From complexity to simplicity: Lessons learnt in enterprise apps from Michelangelo

While it is true that core technologies themselves have greatly evolved, such as the iPhone which celebrated its 10-year anniversary in June, another evolution has occurred alongside technology: one of market demands and user expectations. These dictate the brief for how today’s technology solutions look and feel.

An underlying quality of that brief is simplicity. Not that this is anything new. From the Egyptian Bust of Nefertiti to Pablo Picasso’s Guitar, artists have acknowledged the importance of simplicity. In fact, French writer Antoine de Saint-Exupery famously said regarding design, “Perfection is achieved, not when there is nothing more to add, but when there is nothing left to take away.” A pioneering example of this is Michelangelo’s David. His techniques in creating sculptures is of great relevance to today’s enterprise mobile app design.

The functionality arms race

During the time I was director of product management at Siebel, it became the fastest software company to reach the $1 billion revenue mark in history - faster than Oracle or Microsoft. By the late 1990s, Siebel dominated the CRM applications market. A key that drove this success was its “first-mover advantage”. Siebel saw that communication between a company and its customers was increasing via numerous channels. Siebel responded by providing a multi-channel platform, which delivered the much hyped “360-degree view of customers”, opening up communication across the call centre, website, salesperson, branch office and more. At the time, competitors had not caught up with advanced solutions so the market ate it up.

We felt we were in an “arms race” of functionality. Our requirements documents were as thick as a phone book with extensive details on features, functions and complexity. We were constantly looking to expand application functionality without giving enough attention to the application’s user interface from a customer’s perspective.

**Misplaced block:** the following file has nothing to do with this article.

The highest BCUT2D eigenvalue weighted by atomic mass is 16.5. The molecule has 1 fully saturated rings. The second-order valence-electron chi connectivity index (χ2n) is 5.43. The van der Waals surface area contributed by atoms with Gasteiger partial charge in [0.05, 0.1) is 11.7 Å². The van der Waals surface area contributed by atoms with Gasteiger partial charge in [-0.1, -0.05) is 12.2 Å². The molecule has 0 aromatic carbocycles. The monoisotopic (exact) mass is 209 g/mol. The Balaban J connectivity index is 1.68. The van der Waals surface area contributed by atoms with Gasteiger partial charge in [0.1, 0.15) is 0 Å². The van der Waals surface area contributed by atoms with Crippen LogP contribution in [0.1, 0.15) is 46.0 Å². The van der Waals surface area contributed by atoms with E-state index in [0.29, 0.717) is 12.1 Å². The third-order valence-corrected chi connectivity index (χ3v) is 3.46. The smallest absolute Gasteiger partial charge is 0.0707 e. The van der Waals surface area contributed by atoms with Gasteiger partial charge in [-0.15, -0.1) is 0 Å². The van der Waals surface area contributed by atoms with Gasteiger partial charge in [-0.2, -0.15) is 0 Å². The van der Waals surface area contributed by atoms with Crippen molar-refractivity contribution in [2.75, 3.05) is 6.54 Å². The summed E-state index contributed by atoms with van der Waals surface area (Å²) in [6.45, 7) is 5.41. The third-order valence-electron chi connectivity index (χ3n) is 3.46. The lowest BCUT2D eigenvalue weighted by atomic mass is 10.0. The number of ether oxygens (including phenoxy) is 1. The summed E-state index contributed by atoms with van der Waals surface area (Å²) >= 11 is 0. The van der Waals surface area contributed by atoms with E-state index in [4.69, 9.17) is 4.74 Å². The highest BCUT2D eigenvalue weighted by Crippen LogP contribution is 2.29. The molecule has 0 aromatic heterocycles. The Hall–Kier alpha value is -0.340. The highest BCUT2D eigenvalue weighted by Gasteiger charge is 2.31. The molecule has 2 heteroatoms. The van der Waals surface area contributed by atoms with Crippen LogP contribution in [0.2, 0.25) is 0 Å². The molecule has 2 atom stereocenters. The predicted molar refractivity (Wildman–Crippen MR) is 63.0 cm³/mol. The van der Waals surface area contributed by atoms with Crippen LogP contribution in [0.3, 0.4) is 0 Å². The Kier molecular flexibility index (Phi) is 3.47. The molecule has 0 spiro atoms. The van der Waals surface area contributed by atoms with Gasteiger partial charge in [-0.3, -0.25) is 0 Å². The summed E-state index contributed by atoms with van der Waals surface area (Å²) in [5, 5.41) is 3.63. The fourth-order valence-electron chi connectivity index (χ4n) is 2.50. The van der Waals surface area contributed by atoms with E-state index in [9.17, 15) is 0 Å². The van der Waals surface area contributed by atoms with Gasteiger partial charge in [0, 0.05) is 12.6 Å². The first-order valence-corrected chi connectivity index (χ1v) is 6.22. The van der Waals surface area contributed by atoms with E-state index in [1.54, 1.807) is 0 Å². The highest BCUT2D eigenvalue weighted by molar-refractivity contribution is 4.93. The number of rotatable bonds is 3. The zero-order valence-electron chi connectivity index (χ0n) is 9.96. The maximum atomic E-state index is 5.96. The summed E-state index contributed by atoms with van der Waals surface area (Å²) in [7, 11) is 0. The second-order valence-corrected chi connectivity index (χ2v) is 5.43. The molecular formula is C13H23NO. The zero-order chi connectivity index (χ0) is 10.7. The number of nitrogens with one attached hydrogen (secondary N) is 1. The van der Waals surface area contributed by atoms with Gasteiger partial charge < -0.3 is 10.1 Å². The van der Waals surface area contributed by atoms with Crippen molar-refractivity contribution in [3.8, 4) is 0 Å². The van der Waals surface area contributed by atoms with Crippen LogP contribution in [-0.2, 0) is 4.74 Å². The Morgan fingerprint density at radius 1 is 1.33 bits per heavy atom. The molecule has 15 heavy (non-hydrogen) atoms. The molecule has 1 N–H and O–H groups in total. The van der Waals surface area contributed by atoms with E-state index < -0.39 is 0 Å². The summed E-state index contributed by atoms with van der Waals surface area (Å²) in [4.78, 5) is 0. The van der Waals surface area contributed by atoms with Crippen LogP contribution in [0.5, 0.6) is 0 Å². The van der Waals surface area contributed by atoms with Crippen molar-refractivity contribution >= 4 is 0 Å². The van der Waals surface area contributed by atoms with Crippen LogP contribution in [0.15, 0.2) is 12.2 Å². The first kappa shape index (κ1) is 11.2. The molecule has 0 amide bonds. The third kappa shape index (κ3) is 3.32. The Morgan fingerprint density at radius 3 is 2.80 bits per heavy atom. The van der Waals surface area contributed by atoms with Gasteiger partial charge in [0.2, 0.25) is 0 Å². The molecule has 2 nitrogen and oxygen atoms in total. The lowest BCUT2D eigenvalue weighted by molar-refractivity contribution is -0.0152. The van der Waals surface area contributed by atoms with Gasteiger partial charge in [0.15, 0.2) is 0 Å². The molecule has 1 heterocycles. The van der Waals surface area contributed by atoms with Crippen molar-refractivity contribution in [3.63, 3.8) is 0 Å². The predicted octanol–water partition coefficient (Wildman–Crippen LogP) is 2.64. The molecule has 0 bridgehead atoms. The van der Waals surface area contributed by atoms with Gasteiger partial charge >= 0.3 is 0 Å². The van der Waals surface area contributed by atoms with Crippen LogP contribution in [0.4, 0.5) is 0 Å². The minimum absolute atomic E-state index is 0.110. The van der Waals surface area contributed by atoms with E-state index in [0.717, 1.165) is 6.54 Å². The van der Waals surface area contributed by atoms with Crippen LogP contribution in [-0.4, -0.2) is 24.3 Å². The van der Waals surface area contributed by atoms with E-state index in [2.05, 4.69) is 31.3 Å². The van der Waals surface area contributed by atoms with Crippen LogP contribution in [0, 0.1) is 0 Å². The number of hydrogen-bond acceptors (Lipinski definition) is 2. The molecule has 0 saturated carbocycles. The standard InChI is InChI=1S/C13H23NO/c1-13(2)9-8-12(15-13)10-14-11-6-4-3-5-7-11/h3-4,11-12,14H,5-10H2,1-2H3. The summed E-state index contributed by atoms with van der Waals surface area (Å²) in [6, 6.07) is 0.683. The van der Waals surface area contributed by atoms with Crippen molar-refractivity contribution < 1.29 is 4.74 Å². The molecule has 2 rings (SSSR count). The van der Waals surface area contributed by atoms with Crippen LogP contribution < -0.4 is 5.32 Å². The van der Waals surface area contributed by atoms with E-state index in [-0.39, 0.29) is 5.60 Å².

The demand for simplicity

In sharp contrast, today’s approach to product design across the software industry has completely transformed. Salesforce disrupted Siebel's core market with a new subscription business and SaaS delivery model with cheaper up-front prices, quicker deployment and simplified upgrades. Systems such as Siebel were considered too complex by many users and Salesforce served as an antidote to those systems. At Siebel, we would tell our customers how our functionality was far superior and they would respond saying that was precisely why they chose Salesforce. Salesforce is a great example of “judo marketing”; it took advantage of the powerful desire for simplicity, essentially using Siebel’s strengths against itself through its new product.

Examples of moving away from complexity towards simplicity can be seen everywhere. Google revolutionised the Internet with the single-search box interface. Amazon turned over retail with one-click shopping. Apple brought the smartphone to the world. Although the iPhone didn’t have the best camera, music player or game platform, it brought these features all together in a simple, easy to use device.

Well-sculpted enterprise mobile apps

Michelangelo’s “David” is one of the most recognisable pieces of art in history. This iconic sculpture was made from a twice discarded, 40-year-old block of marble. When asked how he created the sculpture, Michelangelo famously replied, “I just removed the extra marble to expose the beauty inside.”

Similarly, by removing the excess complexity of underlying IT systems, users can enjoy an excellent experience and one approach to accomplish this is through the use of micro apps. A micro app is a consumer-oriented mobile application which delivers highly targeted functionality. It transforms overly complex processes and systems into easy-to-use, one minute workflows and applications that can communicate with each other, making it an excellent solution for field workers and HR for example. Since user expectations are different compared to 20 years ago, micro apps require different functionality and interaction modes than the underlying enterprise apps.

The challenge is that with most enterprise applications having been built years before anyone could imagine such a thing as a smartphone, it takes a lot of work and patience to create a micro app. That is why at Capriza we have worked hard to create micro apps in a straightforward manner, weaving the principle of simplicity from the first stage of creation. Our platform enables micro app development with no coding and APIs. Enterprise applications may provide sophisticated functionality, but if it looks like a jagged lump of marble, the market will not embrace it. Micro apps are the tools modern day Michelangelos can use to expose the beauty inside enterprise applications.

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